Results: Our study included 419 survivors of critical illness with median age 59 years and APACHE II score 25. Higher S100B was associated with worse global cognition at 3 and 12 months (P = 0.008; P = 0.01). UCHL1 was nonlinearly associated with global cognition at 3 months (P = 0.02). Higher E-selectin was associated with worse global cognition (P = 0.006 at 3 months; P = 0.06 at 12 months). BDNF and PAI-1 were not associated with global cognition. No biomarkers were associated with executive function. Higher S100B (P = 0.05) and E-selectin (P = 0.02) were associated with increased disability in ADLs at 3 months.

Conclusions: S100B, a marker of BBB and/or astrocyte injury, and E-selectin, an adhesion molecule and marker of endothelial injury, are associated with long-term cognitive impairment after critical illness, findings that may reflect mechanisms of critical illness brain injury.
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http://dx.doi.org/10.1007/s00134-018-5120-1DOI Listing
http://www.ncbi.nlm.nih.gov/pmc/articles/PMC5870884PMC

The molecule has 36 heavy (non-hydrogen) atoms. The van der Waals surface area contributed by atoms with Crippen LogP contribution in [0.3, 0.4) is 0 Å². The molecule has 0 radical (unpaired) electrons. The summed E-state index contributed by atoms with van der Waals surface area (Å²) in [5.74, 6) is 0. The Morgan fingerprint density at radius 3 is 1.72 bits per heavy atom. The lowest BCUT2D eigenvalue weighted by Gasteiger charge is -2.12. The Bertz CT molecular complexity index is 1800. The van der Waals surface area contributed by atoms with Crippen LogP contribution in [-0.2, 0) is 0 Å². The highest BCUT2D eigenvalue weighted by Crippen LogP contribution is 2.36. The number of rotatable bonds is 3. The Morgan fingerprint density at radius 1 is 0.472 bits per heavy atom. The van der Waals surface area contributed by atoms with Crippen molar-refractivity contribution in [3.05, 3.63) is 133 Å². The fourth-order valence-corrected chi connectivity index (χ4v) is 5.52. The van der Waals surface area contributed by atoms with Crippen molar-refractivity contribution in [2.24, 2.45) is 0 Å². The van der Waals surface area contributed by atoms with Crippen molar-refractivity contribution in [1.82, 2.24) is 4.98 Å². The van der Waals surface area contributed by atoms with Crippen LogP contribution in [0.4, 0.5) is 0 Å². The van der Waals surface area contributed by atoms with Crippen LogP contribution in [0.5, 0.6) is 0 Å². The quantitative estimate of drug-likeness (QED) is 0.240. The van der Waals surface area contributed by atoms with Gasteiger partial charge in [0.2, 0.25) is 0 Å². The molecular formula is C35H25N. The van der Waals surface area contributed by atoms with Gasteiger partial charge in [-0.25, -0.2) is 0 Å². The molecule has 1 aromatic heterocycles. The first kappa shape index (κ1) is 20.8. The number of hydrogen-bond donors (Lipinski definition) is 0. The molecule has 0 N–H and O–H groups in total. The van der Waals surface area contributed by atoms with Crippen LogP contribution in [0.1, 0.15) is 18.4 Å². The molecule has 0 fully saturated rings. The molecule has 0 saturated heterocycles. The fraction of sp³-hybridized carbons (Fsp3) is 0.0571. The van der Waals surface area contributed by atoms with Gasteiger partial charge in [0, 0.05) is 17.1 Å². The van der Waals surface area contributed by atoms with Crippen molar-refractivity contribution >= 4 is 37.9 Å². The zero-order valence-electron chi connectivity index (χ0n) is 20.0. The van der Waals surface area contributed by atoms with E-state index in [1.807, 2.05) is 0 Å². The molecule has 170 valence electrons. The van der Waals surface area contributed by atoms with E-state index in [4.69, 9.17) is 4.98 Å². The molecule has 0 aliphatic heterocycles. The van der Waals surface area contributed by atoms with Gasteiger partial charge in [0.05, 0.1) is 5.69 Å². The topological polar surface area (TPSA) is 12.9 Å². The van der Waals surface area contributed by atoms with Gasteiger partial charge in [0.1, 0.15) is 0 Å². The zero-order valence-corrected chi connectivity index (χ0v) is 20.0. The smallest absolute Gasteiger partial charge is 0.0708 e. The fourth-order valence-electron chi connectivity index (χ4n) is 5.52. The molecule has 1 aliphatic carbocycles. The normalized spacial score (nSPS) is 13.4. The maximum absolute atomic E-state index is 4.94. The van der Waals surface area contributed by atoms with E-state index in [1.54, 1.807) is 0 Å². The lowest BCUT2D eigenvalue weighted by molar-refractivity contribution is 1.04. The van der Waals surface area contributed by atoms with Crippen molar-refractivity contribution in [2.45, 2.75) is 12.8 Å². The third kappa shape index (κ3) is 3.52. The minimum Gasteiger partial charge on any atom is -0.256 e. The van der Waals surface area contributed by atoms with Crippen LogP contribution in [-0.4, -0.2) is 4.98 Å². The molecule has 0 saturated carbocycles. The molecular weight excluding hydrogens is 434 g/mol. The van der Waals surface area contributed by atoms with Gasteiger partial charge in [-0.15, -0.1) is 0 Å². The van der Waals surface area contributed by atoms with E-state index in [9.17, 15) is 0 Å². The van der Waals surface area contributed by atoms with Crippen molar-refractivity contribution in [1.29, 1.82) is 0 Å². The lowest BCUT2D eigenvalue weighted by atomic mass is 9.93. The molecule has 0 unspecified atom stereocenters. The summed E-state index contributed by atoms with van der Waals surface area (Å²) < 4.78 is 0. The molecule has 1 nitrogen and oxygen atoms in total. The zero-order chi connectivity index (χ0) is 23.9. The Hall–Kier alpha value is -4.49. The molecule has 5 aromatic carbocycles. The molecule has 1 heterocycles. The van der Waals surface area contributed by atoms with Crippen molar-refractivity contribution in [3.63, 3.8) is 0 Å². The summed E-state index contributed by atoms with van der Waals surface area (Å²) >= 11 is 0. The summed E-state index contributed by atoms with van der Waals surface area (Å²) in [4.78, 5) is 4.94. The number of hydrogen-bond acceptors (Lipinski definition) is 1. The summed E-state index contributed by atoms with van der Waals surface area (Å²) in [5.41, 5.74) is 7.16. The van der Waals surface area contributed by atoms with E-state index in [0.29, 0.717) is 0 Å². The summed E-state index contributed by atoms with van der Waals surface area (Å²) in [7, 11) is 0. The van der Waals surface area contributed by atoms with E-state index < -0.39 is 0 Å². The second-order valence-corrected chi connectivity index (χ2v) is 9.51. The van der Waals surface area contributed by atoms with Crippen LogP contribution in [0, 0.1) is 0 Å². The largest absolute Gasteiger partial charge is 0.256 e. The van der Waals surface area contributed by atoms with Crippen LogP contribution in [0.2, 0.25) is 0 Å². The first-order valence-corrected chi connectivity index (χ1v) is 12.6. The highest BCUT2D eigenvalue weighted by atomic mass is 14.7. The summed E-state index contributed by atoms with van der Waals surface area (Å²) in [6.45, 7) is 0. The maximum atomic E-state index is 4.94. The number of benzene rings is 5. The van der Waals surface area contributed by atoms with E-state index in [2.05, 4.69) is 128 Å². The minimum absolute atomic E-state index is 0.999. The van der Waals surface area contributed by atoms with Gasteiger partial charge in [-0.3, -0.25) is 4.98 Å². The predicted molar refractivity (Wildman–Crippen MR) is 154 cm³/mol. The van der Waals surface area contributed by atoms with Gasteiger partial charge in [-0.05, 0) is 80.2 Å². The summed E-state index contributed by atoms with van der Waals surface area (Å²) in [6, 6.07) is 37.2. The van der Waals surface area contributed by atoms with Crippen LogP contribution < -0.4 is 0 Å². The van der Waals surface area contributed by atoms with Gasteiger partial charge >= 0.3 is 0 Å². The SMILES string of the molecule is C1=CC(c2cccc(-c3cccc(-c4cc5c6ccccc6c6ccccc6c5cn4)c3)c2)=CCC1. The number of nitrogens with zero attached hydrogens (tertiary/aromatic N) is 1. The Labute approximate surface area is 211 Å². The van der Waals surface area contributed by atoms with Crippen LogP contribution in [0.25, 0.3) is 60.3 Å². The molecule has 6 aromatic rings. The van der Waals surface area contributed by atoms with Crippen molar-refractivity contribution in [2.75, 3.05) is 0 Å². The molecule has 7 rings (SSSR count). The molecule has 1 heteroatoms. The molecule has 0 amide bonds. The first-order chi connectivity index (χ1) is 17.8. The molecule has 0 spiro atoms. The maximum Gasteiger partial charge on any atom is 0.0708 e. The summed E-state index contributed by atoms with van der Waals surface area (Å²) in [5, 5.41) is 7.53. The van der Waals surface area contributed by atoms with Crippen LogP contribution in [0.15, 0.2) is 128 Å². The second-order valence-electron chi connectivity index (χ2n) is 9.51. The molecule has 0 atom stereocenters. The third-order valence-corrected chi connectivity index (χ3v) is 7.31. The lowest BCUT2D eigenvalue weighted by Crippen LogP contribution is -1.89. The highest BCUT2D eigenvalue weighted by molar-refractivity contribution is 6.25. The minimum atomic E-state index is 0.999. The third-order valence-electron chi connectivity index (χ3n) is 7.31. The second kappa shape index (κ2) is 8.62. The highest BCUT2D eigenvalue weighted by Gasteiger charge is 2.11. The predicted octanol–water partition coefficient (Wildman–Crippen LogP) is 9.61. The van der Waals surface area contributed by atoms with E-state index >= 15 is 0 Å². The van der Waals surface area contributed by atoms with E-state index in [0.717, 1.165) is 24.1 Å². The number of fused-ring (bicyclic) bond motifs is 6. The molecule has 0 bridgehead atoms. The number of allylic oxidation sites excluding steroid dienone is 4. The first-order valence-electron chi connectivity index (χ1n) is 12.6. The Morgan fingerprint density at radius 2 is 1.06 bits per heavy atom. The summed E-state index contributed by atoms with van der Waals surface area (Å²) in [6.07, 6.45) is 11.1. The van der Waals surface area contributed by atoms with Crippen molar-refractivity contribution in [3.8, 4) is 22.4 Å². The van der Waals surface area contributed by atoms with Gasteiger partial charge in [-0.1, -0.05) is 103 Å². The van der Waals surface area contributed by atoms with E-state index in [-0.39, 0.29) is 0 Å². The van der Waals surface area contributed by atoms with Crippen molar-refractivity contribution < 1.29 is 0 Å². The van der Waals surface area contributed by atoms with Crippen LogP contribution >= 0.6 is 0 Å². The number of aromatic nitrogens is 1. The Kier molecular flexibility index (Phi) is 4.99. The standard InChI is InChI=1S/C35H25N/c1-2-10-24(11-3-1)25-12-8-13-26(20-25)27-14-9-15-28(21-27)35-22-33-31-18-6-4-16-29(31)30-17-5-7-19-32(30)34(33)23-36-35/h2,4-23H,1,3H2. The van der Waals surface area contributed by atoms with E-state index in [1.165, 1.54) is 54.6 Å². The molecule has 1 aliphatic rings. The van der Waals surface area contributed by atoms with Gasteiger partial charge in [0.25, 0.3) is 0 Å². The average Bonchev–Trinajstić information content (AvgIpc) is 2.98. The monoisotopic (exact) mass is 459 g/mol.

March 2018

Clinical phenotypes of delirium during critical illness and severity of subsequent long-term cognitive impairment: a prospective cohort study.

Lancet Respir Med 2018 03;6(3):213-222

ICU Delirium and Cognitive Impairment Study Group at the Vanderbilt University School of Medicine, Nashville, Tennessee, USA; Center for Health Services Research, Vanderbilt University School of Medicine, Nashville, TN, USA; Division of Allergy, Pulmonary, and Critical Care Medicine, Vanderbilt University School of Medicine, Nashville, TN, USA; Center for Quality Aging, Vanderbilt University School of Medicine, Nashville, TN, USA; Geriatric Research, Education and Clinical Center (GRECC) Service, Department of Veterans Affairs Medical Center, Tennessee Valley Healthcare System, Nashville, TN, USA.